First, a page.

important entities: principals and subjects. The person or service that is
actually being authenticated is referred to as the subject. A principal is a
unique entity such as the name of an individual or group, an account
number, a social security number, or similar unique identifier. In order
to uniquely identify a subject (which is a crucial component of
authentication), one or more principals must be associated with that
subject. Finally, a subject may own security-related attributes, known as
A credential can be anything from simple password to a complex
Applications begin the authentication process by instantiating a
LoginContext object. The
LoginContext queries a
configuration to determine the authentication technology (or technologies)
LoginModule(s) to be used in performing the
authentication. A very simple
LoginModule may prompt for and
verify a username and password. A more advanced one might validate
identity using an existing operating-system login identity. Theoretically,
LoginModule could even be built to interface with a
fingerprint reader or retina scanner.
Authentication is only half the battle in the Java
security framework. Once a user's identity has been confirmed, his or her
access rights must be examined. Only after the appropriate rights have
been confirmed will the user be granted access to secured systems or
To put this another way, once a user or service has been authenticated,
Subject object is created to represent the authenticated
entity. This object is then passed by JAAS to any authorization components
that have been established to guard access to sensitive systems or
To determine authorization, the Java 2 Security Manager is supplied
Subject and its
Principals, as well as
the privileged action the
Subject wants to perform
(reading/writing to the file system, database access, and so on.). The
Security Manager consults a policy file which associates
Principals and permissions. If one of the
Principals has permission to perform
the specified action, then the
Subject is authorized and the
action is allowed; otherwise the action is denied and a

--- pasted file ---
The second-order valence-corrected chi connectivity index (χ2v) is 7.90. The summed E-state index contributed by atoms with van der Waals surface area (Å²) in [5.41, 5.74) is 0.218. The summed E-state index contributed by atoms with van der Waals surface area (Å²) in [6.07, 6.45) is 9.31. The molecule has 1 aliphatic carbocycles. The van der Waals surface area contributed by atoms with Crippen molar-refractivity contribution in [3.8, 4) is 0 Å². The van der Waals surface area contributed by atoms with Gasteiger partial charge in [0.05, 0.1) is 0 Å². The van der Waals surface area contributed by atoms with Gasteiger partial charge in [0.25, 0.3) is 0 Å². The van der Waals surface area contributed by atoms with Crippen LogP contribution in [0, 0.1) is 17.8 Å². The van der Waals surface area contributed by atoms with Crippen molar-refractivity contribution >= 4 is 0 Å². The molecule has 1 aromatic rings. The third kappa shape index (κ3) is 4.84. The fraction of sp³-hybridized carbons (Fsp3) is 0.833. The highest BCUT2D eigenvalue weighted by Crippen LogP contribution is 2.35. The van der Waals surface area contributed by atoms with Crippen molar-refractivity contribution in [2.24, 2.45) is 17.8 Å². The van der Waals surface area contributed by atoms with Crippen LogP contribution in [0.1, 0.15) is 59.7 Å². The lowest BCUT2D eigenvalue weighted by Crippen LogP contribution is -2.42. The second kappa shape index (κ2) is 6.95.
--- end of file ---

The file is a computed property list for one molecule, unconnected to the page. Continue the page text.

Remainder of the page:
SecurityException is thrown.
Secure transport with
Thanks to JAAS we are able to identify users who access
our system and restrict their access to the parts of the system they're
authorized to use. While JAAS is a solid first step toward a secure Web
application, application security isn't complete without secure
At this point, we're still transmitting secure information (including
authentication information) in plain text -- that is, HTTP, TCP/IP, FTP,
and so on. So we need to make sure that, while in transit, the data isn't
accessible to unauthorized parties. We also need to be sure, on arrival,
that the data hasn't been modified during transit, whether intentionally
or unintentionally. For both of these functions we can leverage the Secure
Sockets Layer (SSL) and Transport Layer Security (TLS) protocols.
SSL and TLS are not Java-specific protocols, but rather network-layer
protocols designed to maintain the integrity and privacy of traffic across
a socket. The Java Secure Socket Extension (JSSE) enables secure Internet
communications with SSL/TLS. It provides an application framework -- a
Java version of the SSL and TLS protocols -- complete with the full range
of functionality including data encryption, server authentication, message
integrity, and more. Using JSSE, we can define secure socket connections
between a client and server running any application protocol, including
HTTP, TCP/IP, FTP, or even Telnet. From a data-encryption standpoint, JSSE
encompasses many of the same concepts and algorithms as those in the JCE.
More importantly though, it automatically applies them as necessary